Earlier, Reuters reported that US antitrust regulators have extended the approval process for at least five oil and gas mergers and acquisitions over the past three months, as the Biden administration scrutinizes deals to counter soaring energy prices.
The World Bank announced, on Thursday, that the significant rise in global oil prices may threaten global growth, and is unlikely to abate before 2023.
Crude prices are expected to reach $70 a barrel at the end of the year, 70 percent higher than in 2020, according to the Bank’s Commodity Market Outlook report.
This in turn causes the prices of other energy commodities such as natural gas to rise, according to the report.
“Rising energy prices pose significant risks to global inflation in the near term, and if it continues, it could affect growth in energy importing countries,” said Ayhan Kose, chief economist at the World Bank.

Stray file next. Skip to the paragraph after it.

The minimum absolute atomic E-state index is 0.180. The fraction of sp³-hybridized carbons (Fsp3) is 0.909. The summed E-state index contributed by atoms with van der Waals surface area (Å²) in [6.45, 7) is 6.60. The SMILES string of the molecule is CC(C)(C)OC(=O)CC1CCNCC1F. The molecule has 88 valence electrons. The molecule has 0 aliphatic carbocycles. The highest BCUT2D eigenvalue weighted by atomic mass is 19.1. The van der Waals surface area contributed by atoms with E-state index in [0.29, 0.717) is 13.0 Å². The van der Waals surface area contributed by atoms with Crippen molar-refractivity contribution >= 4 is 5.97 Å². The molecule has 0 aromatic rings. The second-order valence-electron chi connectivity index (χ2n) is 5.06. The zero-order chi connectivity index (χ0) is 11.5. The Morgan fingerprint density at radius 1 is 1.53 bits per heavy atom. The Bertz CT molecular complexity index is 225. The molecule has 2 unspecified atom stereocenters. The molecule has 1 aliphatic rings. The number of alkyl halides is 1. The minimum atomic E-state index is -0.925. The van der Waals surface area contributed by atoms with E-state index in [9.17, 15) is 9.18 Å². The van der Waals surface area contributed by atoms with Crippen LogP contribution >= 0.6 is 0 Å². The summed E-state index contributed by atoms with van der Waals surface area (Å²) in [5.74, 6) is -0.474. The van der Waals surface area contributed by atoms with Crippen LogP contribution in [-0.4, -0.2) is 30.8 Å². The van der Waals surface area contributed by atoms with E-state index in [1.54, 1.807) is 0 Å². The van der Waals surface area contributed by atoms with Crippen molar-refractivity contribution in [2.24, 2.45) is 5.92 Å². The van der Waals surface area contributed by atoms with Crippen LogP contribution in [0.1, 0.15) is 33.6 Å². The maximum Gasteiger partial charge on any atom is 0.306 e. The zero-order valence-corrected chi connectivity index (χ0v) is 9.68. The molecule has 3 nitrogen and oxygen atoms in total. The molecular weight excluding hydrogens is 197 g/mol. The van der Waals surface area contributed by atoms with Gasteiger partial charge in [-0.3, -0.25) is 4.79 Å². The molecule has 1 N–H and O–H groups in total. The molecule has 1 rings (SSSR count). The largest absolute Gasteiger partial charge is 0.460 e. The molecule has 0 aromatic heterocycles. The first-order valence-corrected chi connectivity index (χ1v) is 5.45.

The rises were “more visible than expected” and “may complicate policy choices at a time when countries are recovering from the global recession last year.”
Oil prices have risen in recent weeks to more than $80 a barrel, hitting their highest levels in years, as economies reopen in the wake of pandemic lockdowns and shipping bottlenecks.
The World Bank uses the average prices of Brent, West Texas Intermediate and Dubai, which it said will remain “at high levels in 2022, but will begin to decline in the second half of the year as supply constraints ease.”
Average prices are expected to rise in 2022 to reach $74 before declining to $65 in 2023, according to the World Bank.
However, the report warns of “the possibility of additional price hikes in the near term amid a severe inventory drawdown and ongoing supply bottlenecks.”